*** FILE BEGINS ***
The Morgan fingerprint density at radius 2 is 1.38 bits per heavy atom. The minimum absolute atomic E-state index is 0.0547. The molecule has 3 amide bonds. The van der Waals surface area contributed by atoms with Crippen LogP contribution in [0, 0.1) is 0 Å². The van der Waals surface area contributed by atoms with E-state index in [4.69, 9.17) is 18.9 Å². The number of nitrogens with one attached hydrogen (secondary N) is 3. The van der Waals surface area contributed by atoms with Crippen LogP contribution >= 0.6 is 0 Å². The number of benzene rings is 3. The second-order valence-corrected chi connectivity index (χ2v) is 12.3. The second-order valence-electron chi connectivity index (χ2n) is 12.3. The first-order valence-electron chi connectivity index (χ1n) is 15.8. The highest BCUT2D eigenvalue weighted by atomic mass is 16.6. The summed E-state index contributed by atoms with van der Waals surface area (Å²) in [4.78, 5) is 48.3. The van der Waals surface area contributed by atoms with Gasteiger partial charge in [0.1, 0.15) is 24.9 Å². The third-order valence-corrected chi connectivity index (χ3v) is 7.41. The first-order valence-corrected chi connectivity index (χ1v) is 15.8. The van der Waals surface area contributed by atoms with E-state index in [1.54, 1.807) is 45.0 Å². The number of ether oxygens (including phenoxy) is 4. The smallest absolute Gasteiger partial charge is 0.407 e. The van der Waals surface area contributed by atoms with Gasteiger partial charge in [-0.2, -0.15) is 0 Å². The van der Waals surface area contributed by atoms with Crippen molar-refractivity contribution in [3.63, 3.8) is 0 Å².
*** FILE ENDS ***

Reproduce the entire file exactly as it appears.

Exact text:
The Morgan fingerprint density at radius 2 is 1.38 bits per heavy atom. The minimum absolute atomic E-state index is 0.0547. The molecule has 3 amide bonds. The van der Waals surface area contributed by atoms with Crippen LogP contribution in [0, 0.1) is 0 Å². The van der Waals surface area contributed by atoms with E-state index in [4.69, 9.17) is 18.9 Å². The number of nitrogens with one attached hydrogen (secondary N) is 3. The van der Waals surface area contributed by atoms with Crippen LogP contribution >= 0.6 is 0 Å². The number of benzene rings is 3. The second-order valence-corrected chi connectivity index (χ2v) is 12.3. The second-order valence-electron chi connectivity index (χ2n) is 12.3. The first-order valence-electron chi connectivity index (χ1n) is 15.8. The highest BCUT2D eigenvalue weighted by atomic mass is 16.6. The summed E-state index contributed by atoms with van der Waals surface area (Å²) in [4.78, 5) is 48.3. The van der Waals surface area contributed by atoms with Gasteiger partial charge in [0.1, 0.15) is 24.9 Å². The third-order valence-corrected chi connectivity index (χ3v) is 7.41. The first-order valence-corrected chi connectivity index (χ1v) is 15.8. The van der Waals surface area contributed by atoms with E-state index in [1.54, 1.807) is 45.0 Å². The number of ether oxygens (including phenoxy) is 4. The smallest absolute Gasteiger partial charge is 0.407 e. The van der Waals surface area contributed by atoms with Gasteiger partial charge in [-0.2, -0.15) is 0 Å². The van der Waals surface area contributed by atoms with Crippen molar-refractivity contribution in [3.63, 3.8) is 0 Å².